1. Database Management and Query Efficiency: ERP systems are supposed to be single database systems, which belies their integration. There are issues with reduced efficiencies at higher data volumes, but what is the value of having sales fi gures from different subsidiaries that may have no relationship to each other in the same sales order table? For instance, if a user performs a query for all sales in a quarter, do they mean the sales of subsidiary one or subsidiary two? How do proponents of the single instance ERP system consider the increased complexity of the data in their presentation of this solution?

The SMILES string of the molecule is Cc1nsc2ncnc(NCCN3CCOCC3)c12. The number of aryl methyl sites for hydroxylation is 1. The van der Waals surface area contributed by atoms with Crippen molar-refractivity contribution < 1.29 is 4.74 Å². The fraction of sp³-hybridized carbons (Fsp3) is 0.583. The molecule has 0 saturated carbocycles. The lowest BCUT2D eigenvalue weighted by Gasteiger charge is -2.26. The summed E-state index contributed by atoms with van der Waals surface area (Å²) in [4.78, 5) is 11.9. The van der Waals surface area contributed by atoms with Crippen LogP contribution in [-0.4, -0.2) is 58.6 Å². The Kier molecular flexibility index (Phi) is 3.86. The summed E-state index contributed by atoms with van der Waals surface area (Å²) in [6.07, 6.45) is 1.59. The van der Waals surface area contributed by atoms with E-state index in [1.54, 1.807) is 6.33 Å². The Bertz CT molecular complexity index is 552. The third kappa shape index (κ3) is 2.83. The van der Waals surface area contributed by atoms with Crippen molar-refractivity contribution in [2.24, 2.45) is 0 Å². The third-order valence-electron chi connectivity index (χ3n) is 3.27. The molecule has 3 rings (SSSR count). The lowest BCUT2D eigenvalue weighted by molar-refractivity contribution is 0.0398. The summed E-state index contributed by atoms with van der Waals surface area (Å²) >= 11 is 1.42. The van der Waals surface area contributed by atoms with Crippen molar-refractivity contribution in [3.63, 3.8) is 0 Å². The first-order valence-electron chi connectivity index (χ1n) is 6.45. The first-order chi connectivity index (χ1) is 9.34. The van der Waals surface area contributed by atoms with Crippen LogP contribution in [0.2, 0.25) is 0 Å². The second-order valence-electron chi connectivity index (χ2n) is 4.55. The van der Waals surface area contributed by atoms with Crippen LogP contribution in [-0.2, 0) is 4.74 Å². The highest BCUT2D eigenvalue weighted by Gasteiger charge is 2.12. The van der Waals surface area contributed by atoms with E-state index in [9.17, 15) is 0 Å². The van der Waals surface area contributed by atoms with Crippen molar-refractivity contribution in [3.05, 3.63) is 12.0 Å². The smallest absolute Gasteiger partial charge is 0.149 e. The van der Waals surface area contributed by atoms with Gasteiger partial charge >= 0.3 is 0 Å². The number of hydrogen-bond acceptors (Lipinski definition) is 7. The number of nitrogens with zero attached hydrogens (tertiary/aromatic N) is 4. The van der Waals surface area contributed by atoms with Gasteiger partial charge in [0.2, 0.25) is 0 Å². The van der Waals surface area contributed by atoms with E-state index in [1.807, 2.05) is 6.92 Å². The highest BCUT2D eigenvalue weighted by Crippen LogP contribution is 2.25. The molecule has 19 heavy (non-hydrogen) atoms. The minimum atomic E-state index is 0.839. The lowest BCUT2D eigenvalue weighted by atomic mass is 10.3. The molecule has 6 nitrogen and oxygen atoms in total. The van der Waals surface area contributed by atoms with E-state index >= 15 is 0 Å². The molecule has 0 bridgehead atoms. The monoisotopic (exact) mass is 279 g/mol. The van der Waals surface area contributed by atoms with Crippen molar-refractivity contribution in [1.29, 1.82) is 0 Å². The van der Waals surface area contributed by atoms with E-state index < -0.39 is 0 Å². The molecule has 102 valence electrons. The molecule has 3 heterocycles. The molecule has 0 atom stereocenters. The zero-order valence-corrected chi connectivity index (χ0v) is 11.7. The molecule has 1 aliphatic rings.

2. Which Region/Division/Subsidiary Gets Its Way?: If different regions do business differently, and they must move to a single instance, which region gets the system configured or customized to its requirements? What happens to the productivity of the company that gets its confi guration adjusted for no other reason than the desire to normalize the functionality across the subsidiaries so that the move to a single ERP system can be facilitated? Most often it is the region with the political power (i.e., the region where the headquarters are located), and has absolutely nothing to do with logic or what is best for the business. I have been on several global implementations and I would recommend to any independent contractor who could choose between a global implementation and a regional implementation to choose the latter. Global implementations are exercises in one region enforcing its will upon the other regions. At one client site, the region with the headquarters simply left out functionality that was available in the application when the new application was explained to the other regions. The functionality they left out would have allowed the application to be confi gured differently. They did this to prevent the other region from choosing a confi guration that was different from what they had already decided upon. The region that selected the confi guration assumed that the confi guration was right for everyone seeing as they had selected it. They called this the “Global Template,” which was a convenient way of getting the other regions to do things their way.